This of course details some of the modern legends of the NFL, something that doesn't really apply to any Seahawks reaching their thirties. However, that doesn't mean that a good work ethic, a good mind, and making up for declining physical skills with experience can't be overcome to still be useful to a player over 30. It's just a matter of deciding which of those above players apply to that rule.
Looking over Seattle's current free agents, we can spot a few players that could go and make the team immediately (and significantly) younger: Trufant, Bigby, Brock, Bryant, Justin Forsett, Leroy Hill, Robinson and Charlie Whitehurst. Some of those players are virtual locks to not return, while others will have to be mulled over for awhile. Specifically Red Bryant and Leroy Hill.
Hill will be 30 next season, and while he may have just had his best season in 2011, can he be expected to improve or decline next season while potentially losing physical ability? What attributes does Hill have that would show potential to improve at age 30?
Red just completed his first full season but will be 28 and is already physically limited in what he can do. His greatest asset is the force he provides on the end and the ability to stuff the run or block a kick, but how much longer can he be expected to do that? One more year? Three?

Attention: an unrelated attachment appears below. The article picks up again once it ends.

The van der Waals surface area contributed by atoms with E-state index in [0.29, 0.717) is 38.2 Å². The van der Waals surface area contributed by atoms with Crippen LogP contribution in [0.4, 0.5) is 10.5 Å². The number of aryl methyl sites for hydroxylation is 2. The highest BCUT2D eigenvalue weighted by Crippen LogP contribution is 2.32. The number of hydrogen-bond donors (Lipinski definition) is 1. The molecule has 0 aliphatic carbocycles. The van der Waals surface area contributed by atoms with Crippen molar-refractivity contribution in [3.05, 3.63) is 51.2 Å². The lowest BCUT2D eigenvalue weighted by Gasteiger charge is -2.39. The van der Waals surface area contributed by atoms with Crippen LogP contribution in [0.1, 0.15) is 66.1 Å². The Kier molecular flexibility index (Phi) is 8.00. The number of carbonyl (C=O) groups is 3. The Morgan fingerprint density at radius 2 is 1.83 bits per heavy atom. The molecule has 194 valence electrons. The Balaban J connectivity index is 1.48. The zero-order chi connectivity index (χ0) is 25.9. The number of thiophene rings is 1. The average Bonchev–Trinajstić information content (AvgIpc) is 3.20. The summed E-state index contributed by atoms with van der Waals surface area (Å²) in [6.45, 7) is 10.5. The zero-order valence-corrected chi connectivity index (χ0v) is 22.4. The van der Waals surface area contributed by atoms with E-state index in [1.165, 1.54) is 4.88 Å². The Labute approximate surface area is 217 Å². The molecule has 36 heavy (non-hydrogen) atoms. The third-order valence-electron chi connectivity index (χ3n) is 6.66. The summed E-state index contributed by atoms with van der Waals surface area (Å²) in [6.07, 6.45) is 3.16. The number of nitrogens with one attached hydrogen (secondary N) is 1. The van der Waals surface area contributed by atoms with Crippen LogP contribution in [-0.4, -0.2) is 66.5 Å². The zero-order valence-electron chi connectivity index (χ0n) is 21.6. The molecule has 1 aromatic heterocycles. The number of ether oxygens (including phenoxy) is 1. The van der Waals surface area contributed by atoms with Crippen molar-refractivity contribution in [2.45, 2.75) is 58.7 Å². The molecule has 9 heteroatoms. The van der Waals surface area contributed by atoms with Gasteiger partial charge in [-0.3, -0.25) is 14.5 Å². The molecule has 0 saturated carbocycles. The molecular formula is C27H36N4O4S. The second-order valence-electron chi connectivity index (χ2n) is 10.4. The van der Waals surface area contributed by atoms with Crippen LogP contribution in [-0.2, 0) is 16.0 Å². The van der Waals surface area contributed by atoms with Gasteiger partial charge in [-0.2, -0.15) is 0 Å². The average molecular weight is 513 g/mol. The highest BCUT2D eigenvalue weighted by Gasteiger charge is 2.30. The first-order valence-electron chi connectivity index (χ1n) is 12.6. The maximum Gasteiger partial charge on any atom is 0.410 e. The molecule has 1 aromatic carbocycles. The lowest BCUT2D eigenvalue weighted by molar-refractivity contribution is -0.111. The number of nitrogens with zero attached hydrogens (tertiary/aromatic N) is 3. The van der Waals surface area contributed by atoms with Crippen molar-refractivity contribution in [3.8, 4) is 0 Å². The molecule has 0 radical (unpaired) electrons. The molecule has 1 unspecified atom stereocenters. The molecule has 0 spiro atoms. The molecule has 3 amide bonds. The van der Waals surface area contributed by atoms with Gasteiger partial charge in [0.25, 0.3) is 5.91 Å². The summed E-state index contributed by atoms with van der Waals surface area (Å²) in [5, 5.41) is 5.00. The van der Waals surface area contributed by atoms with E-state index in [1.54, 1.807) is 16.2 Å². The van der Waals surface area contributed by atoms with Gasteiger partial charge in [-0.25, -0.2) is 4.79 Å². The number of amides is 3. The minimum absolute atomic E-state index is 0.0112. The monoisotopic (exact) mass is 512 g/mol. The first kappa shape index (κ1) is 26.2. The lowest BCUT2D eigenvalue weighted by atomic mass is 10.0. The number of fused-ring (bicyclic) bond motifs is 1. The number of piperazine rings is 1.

In terms of the future of Mike Williams, Sports Digest had this to say about wide receivers:
Throughout history, wide receivers are able to maintain their performance for a longer amount of time than running backs. According to a thorough analysis by Fein (2009), "Receivers have the latest and longest peak of any skill position." Some of skills necessary for a wide receiver to be at his peak on-field performance are similar to a running back, but the receiver can utilize other non-physical peak skills such as the ability to catch the ball, and the knowledge and ability to run exact and precise routes to maintain his performance over a longer period of time.
Does BMW possess these skills: The ability to catch the ball and the knowledge and ability to run precise routes. Wide receivers that have played into their thirties normally seem to be "possession receivers" and NOT the classic number one, "big play" kind of guy. The Hines Wards and the Wes Welkers and the Brandon Stokleys that manage to stick around the league for a long time.
Williams should profile as a "possession receiver" because he doesn't stretch the field in the way that Sidney Rice does, but sure hands and precise route running didn't translate on the field last year. Realistically, will Golden Tate be able to step into his position full-time in 2012? If so, he'll be doing it at age 24, just coming into what should be his peak physical condition.
On the matter of free agent Marshawn Lynch: